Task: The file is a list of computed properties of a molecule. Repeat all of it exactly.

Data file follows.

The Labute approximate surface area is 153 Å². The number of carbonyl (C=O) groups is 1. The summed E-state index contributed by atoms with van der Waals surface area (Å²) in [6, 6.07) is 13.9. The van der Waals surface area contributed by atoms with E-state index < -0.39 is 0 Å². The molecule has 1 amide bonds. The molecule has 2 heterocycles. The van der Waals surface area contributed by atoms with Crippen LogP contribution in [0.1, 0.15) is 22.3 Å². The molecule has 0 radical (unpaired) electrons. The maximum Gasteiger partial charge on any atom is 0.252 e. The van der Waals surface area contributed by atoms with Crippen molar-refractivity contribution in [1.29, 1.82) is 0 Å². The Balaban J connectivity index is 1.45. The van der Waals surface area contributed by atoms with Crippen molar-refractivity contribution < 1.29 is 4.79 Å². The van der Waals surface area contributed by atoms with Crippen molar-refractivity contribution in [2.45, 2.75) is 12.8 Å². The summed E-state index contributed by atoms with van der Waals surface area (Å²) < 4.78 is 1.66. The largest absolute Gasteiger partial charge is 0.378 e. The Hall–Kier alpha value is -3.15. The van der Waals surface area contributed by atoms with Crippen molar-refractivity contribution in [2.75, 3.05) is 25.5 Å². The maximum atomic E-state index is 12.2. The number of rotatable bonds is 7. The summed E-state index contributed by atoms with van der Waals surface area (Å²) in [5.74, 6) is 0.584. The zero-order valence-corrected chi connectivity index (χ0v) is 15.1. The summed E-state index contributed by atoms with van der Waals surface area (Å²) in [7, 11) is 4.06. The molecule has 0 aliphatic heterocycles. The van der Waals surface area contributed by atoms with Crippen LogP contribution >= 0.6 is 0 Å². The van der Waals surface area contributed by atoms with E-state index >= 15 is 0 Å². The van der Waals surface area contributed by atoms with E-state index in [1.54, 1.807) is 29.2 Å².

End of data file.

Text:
The Labute approximate surface area is 153 Å². The number of carbonyl (C=O) groups is 1. The summed E-state index contributed by atoms with van der Waals surface area (Å²) in [6, 6.07) is 13.9. The van der Waals surface area contributed by atoms with E-state index < -0.39 is 0 Å². The molecule has 1 amide bonds. The molecule has 2 heterocycles. The van der Waals surface area contributed by atoms with Crippen LogP contribution in [0.1, 0.15) is 22.3 Å². The molecule has 0 radical (unpaired) electrons. The maximum Gasteiger partial charge on any atom is 0.252 e. The van der Waals surface area contributed by atoms with Crippen molar-refractivity contribution in [1.29, 1.82) is 0 Å². The Balaban J connectivity index is 1.45. The van der Waals surface area contributed by atoms with Crippen molar-refractivity contribution < 1.29 is 4.79 Å². The van der Waals surface area contributed by atoms with Crippen molar-refractivity contribution in [2.45, 2.75) is 12.8 Å². The summed E-state index contributed by atoms with van der Waals surface area (Å²) < 4.78 is 1.66. The largest absolute Gasteiger partial charge is 0.378 e. The Hall–Kier alpha value is -3.15. The van der Waals surface area contributed by atoms with Crippen molar-refractivity contribution in [2.75, 3.05) is 25.5 Å². The maximum atomic E-state index is 12.2. The number of rotatable bonds is 7. The summed E-state index contributed by atoms with van der Waals surface area (Å²) in [5.74, 6) is 0.584. The zero-order valence-corrected chi connectivity index (χ0v) is 15.1. The summed E-state index contributed by atoms with van der Waals surface area (Å²) in [7, 11) is 4.06. The molecule has 0 aliphatic heterocycles. The van der Waals surface area contributed by atoms with Crippen LogP contribution >= 0.6 is 0 Å². The van der Waals surface area contributed by atoms with E-state index >= 15 is 0 Å². The van der Waals surface area contributed by atoms with E-state index in [1.54, 1.807) is 29.2 Å².